Does Having a Dislocated Shoulder in the Past Make Me Prone to a Recurrence in the Future?

Does Having a Dislocated Shoulder in the Past Make Me Prone to a Recurrence in the Future?

Anyone who has experienced a dislocated shoulder knows how painful it is. Many may not realize, however, that it increases the chances of it happening again. While sometimes it is impossible to prevent another dislocation, getting professional treatment offers the best chance of recovery and the lowest odds of recurrence.

Dr. Jeremy Woodson and our top-notch team at our private practice in Oklahoma City, Oklahoma, use state-of-the-art diagnostic and treatment protocols to help people of all ages and activity levels with their orthopedic needs. We treat various shoulder and knee issues, beginning with conservative approaches. However, we can use the latest techniques in advanced arthroscopic and robotic surgeries and innovative treatments like platelet-rich plasma (PRP) and stem cell therapies.

Shoulder dislocation

The shoulder is the body's most mobile joint and most likely to experience dislocation. It occurs when the joint ball of the upper arm moves out of the joint's socket. 

Dislocation can be partial or complete and can happen in many directions, including forward, backward, and downward. Ligaments, tendons, muscles, nerves, and blood vessels can also be damaged.


Symptoms can vary but frequently occur as upper arm and shoulder pain that worsens with movement. Swelling and bruising may appear, and some people experience weakness and numbness.


Dislocated shoulders are caused by the shoulder joint getting pushed out of place by a strong force. Frequent culprits are falls, car accidents, and sports injuries. Commonly affected sports include hockey and basketball, where contact is involved, as well as gymnastics and downhill skiing, where athletes frequently fall.

Men have double the risk of women for shoulder dislocation. People between the ages of 15 and 30 also have a greater likelihood.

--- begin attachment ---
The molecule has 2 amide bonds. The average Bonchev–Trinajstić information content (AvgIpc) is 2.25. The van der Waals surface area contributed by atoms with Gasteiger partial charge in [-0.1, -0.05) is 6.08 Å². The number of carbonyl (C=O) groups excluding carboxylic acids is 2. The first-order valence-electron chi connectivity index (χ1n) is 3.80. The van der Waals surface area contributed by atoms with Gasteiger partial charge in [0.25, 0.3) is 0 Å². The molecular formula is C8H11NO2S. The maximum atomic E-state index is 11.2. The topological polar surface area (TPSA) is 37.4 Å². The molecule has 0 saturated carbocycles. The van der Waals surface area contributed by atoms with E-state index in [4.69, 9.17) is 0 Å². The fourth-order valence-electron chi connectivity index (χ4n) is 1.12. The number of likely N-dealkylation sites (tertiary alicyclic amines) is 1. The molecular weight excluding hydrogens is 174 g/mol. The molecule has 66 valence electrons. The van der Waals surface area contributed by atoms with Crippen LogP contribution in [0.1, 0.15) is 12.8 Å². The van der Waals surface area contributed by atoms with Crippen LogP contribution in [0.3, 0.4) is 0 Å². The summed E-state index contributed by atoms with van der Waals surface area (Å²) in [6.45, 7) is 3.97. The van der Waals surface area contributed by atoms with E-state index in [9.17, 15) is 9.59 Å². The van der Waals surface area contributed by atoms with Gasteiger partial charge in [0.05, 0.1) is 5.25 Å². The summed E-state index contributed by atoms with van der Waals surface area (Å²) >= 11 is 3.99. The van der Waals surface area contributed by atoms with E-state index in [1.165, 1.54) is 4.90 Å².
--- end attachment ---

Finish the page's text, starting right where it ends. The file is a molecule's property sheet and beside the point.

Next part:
Finally, those who have dislocated their shoulders are more prone to it happening again. In athletes younger than 25, 9 out of 10 who have experienced this injury while playing a contact sport re-injure the same shoulder again in the future.

Diagnosis and treatment

A diagnosis is made with a physical exam and possible diagnostic imaging, such as an X-ray, MRI, CT scan, or ultrasound.

The first step in treatment involves our team placing the ball back in the socket. Many people wear a sling or splint to immobilize the joint and help it heal. Ice, medication, and rest will also be recommended.

As the shoulder starts to heal, physical therapy exercises can help to regain movement and strength. Making the shoulder muscles stronger is essential to reducing the chances of another dislocation in the future.

Most people don't need surgery, but if the ball can't be returned to the socket, additional damage occurred, or the shoulder has been dislocated previously, this might be a necessary treatment step.

If you've dislocated your shoulder, we can help with diagnosis and treatment. Call our office today at 405-233-3602 for an appointment.

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